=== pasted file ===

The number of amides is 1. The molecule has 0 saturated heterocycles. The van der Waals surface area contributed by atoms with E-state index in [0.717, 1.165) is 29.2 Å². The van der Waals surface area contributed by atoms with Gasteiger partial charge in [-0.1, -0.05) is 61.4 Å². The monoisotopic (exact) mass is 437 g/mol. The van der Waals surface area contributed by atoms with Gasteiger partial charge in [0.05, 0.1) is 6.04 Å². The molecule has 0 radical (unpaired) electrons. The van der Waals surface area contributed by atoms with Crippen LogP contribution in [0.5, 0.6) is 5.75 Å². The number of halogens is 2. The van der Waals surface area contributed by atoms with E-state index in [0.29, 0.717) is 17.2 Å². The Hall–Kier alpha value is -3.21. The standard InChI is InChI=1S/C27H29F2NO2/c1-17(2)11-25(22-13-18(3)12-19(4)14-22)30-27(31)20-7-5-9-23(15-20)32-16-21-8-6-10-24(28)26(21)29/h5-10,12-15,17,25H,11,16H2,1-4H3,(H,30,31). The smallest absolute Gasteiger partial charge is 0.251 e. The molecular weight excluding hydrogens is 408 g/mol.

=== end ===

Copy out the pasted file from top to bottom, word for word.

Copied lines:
The number of amides is 1. The molecule has 0 saturated heterocycles. The van der Waals surface area contributed by atoms with E-state index in [0.717, 1.165) is 29.2 Å². The van der Waals surface area contributed by atoms with Gasteiger partial charge in [-0.1, -0.05) is 61.4 Å². The monoisotopic (exact) mass is 437 g/mol. The van der Waals surface area contributed by atoms with Gasteiger partial charge in [0.05, 0.1) is 6.04 Å². The molecule has 0 radical (unpaired) electrons. The van der Waals surface area contributed by atoms with Crippen LogP contribution in [0.5, 0.6) is 5.75 Å². The number of halogens is 2. The van der Waals surface area contributed by atoms with E-state index in [0.29, 0.717) is 17.2 Å². The Hall–Kier alpha value is -3.21. The standard InChI is InChI=1S/C27H29F2NO2/c1-17(2)11-25(22-13-18(3)12-19(4)14-22)30-27(31)20-7-5-9-23(15-20)32-16-21-8-6-10-24(28)26(21)29/h5-10,12-15,17,25H,11,16H2,1-4H3,(H,30,31). The smallest absolute Gasteiger partial charge is 0.251 e. The molecular weight excluding hydrogens is 408 g/mol.